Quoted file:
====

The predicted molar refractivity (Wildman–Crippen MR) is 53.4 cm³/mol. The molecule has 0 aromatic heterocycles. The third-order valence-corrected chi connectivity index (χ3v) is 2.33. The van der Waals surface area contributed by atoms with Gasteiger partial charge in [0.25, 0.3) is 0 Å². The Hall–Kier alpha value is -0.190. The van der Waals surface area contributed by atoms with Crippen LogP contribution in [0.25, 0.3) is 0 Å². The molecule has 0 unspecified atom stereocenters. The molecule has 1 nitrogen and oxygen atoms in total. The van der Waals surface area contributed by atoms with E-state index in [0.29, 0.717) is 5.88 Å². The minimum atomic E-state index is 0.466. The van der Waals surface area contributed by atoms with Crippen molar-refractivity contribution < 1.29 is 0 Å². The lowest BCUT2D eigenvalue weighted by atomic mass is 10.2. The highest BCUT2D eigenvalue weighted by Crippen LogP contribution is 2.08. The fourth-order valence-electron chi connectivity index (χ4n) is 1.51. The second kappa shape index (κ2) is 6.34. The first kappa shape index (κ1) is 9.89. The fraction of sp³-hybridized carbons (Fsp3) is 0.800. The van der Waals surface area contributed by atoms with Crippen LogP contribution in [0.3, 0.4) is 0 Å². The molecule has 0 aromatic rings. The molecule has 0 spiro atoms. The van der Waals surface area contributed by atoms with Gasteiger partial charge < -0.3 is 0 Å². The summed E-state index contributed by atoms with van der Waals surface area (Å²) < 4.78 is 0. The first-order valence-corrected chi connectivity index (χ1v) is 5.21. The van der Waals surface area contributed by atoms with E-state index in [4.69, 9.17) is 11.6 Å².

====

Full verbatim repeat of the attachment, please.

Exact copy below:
The predicted molar refractivity (Wildman–Crippen MR) is 53.4 cm³/mol. The molecule has 0 aromatic heterocycles. The third-order valence-corrected chi connectivity index (χ3v) is 2.33. The van der Waals surface area contributed by atoms with Gasteiger partial charge in [0.25, 0.3) is 0 Å². The Hall–Kier alpha value is -0.190. The van der Waals surface area contributed by atoms with Crippen LogP contribution in [0.25, 0.3) is 0 Å². The molecule has 0 unspecified atom stereocenters. The molecule has 1 nitrogen and oxygen atoms in total. The van der Waals surface area contributed by atoms with E-state index in [0.29, 0.717) is 5.88 Å². The minimum atomic E-state index is 0.466. The van der Waals surface area contributed by atoms with Crippen molar-refractivity contribution < 1.29 is 0 Å². The lowest BCUT2D eigenvalue weighted by atomic mass is 10.2. The highest BCUT2D eigenvalue weighted by Crippen LogP contribution is 2.08. The fourth-order valence-electron chi connectivity index (χ4n) is 1.51. The second kappa shape index (κ2) is 6.34. The first kappa shape index (κ1) is 9.89. The fraction of sp³-hybridized carbons (Fsp3) is 0.800. The van der Waals surface area contributed by atoms with Crippen LogP contribution in [0.3, 0.4) is 0 Å². The molecule has 0 aromatic rings. The molecule has 0 spiro atoms. The van der Waals surface area contributed by atoms with Gasteiger partial charge < -0.3 is 0 Å². The summed E-state index contributed by atoms with van der Waals surface area (Å²) < 4.78 is 0. The first-order valence-corrected chi connectivity index (χ1v) is 5.21. The van der Waals surface area contributed by atoms with E-state index in [4.69, 9.17) is 11.6 Å².